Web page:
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tv   The Rachel Maddow Show  MSNBC  March 19, 2019 6:00pm-7:00pm PDT

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colbert and listen to our latest podcast, talking about the crucial work that goes into crass roots organizing and why it's key to any 2020 democratic hopeful. the rachel maddow show starts right now. good evening, rachel. chris, i am super excited about your green new deal town hall thing. >> i am, too. it's in the bronx, in the hospital i was born in which is in alexandria ocasio-cortez's district. >> i have to find about these things watching tv. jeez, you know, i work down the hall. >> well, you're welcome to come if you want. although you got to a show to do. thank tuesday you at home for joining us this hour. we've got a lot to get to tonight. you can always tell that when my desk is piled up like this before we even started talking about anything. but we're going to start with something that arrived in today's news as a surprise.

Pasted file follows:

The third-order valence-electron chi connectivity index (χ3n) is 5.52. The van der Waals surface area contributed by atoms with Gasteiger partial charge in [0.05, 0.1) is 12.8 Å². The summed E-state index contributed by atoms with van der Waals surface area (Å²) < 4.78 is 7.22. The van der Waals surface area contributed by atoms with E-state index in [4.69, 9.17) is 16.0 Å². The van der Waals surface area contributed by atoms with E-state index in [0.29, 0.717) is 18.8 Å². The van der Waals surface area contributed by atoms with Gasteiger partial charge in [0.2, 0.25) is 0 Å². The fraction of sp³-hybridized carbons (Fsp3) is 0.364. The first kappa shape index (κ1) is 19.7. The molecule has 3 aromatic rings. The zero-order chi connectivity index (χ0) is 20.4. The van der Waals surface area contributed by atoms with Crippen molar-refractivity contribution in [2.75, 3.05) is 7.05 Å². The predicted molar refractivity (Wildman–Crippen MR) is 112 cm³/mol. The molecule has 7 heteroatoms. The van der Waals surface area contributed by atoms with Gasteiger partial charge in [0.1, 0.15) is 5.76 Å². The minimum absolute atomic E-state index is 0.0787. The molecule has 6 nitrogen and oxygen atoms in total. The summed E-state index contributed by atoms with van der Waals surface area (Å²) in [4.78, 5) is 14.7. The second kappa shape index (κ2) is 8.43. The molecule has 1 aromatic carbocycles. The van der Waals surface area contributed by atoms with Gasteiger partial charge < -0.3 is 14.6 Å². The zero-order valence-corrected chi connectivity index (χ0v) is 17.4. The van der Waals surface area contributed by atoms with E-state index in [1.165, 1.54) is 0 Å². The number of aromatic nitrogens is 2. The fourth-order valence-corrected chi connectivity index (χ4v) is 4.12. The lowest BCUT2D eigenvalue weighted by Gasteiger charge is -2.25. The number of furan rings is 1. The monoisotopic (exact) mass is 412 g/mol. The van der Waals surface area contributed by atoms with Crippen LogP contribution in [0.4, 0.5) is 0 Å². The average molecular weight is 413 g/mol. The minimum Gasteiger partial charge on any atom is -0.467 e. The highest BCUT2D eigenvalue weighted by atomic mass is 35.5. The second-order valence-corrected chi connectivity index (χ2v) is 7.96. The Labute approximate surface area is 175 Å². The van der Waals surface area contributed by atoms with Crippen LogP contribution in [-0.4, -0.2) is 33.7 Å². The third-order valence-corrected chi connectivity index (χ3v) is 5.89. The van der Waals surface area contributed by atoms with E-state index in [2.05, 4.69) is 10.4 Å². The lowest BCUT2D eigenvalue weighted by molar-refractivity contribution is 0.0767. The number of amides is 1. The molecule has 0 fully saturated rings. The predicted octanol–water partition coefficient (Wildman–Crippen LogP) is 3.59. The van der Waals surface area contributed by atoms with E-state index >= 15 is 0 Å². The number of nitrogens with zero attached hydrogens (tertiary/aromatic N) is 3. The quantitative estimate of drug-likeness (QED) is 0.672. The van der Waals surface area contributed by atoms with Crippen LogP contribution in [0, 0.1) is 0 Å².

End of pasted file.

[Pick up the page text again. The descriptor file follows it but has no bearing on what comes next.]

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about a week and a half ago "the washington post" filed a motion with the federal court in washington, d.c. that was handling a criminal case of president's campaign chairman, paul manafort. and that motion from "the washington post" called on the judge in the manafort case in d.c. to release unredacted filings and transcripts from manafort's case. so that "the washington post" and by extension the american people could get a gander at those documents. specifically "the post" motion called for unredacting a whole bunch of materials from manafort's case related to how he broke his plea deal when he repeatedly and the judge ruled intentionally lied to prosecutors. the motion also called for the release of an unredacted version of the sentencing motion on manafort that was filed with the court. large parts of it looked like